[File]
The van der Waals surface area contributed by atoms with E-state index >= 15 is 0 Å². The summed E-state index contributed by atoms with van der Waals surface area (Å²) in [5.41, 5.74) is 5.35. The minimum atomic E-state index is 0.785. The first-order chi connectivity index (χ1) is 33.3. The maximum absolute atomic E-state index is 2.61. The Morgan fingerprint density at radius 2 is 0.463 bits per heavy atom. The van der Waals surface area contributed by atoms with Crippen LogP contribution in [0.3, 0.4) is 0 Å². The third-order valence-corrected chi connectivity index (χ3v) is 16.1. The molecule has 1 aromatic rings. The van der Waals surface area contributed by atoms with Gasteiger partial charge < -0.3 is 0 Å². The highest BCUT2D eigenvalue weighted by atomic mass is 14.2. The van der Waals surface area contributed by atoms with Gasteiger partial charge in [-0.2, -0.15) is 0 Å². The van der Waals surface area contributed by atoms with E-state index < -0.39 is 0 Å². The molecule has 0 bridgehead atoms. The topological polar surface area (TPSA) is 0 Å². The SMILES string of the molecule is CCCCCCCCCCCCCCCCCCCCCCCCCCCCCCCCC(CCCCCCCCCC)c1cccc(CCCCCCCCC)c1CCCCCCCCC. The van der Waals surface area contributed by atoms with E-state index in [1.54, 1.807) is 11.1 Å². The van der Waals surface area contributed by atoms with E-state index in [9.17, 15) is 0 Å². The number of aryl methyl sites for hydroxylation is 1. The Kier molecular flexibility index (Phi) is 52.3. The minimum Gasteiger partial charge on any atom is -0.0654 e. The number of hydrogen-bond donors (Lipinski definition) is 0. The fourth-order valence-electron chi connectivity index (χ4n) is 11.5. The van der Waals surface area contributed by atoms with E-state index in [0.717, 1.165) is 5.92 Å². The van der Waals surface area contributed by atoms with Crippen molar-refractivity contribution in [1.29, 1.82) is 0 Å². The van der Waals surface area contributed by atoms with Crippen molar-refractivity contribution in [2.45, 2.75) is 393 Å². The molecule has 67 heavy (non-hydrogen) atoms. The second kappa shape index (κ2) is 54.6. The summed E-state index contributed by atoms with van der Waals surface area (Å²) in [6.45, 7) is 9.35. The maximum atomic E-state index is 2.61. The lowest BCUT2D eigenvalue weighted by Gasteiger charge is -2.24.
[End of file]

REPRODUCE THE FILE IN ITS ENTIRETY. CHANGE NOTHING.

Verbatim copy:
The van der Waals surface area contributed by atoms with E-state index >= 15 is 0 Å². The summed E-state index contributed by atoms with van der Waals surface area (Å²) in [5.41, 5.74) is 5.35. The minimum atomic E-state index is 0.785. The first-order chi connectivity index (χ1) is 33.3. The maximum absolute atomic E-state index is 2.61. The Morgan fingerprint density at radius 2 is 0.463 bits per heavy atom. The van der Waals surface area contributed by atoms with Crippen LogP contribution in [0.3, 0.4) is 0 Å². The third-order valence-corrected chi connectivity index (χ3v) is 16.1. The molecule has 1 aromatic rings. The van der Waals surface area contributed by atoms with Gasteiger partial charge < -0.3 is 0 Å². The highest BCUT2D eigenvalue weighted by atomic mass is 14.2. The van der Waals surface area contributed by atoms with Gasteiger partial charge in [-0.2, -0.15) is 0 Å². The van der Waals surface area contributed by atoms with E-state index < -0.39 is 0 Å². The molecule has 0 bridgehead atoms. The topological polar surface area (TPSA) is 0 Å². The SMILES string of the molecule is CCCCCCCCCCCCCCCCCCCCCCCCCCCCCCCCC(CCCCCCCCCC)c1cccc(CCCCCCCCC)c1CCCCCCCCC. The van der Waals surface area contributed by atoms with E-state index in [1.54, 1.807) is 11.1 Å². The van der Waals surface area contributed by atoms with E-state index in [9.17, 15) is 0 Å². The number of aryl methyl sites for hydroxylation is 1. The Kier molecular flexibility index (Phi) is 52.3. The minimum Gasteiger partial charge on any atom is -0.0654 e. The number of hydrogen-bond donors (Lipinski definition) is 0. The fourth-order valence-electron chi connectivity index (χ4n) is 11.5. The van der Waals surface area contributed by atoms with E-state index in [0.717, 1.165) is 5.92 Å². The van der Waals surface area contributed by atoms with Crippen molar-refractivity contribution in [1.29, 1.82) is 0 Å². The van der Waals surface area contributed by atoms with Crippen molar-refractivity contribution in [2.45, 2.75) is 393 Å². The molecule has 67 heavy (non-hydrogen) atoms. The second kappa shape index (κ2) is 54.6. The summed E-state index contributed by atoms with van der Waals surface area (Å²) in [6.45, 7) is 9.35. The maximum atomic E-state index is 2.61. The lowest BCUT2D eigenvalue weighted by Gasteiger charge is -2.24.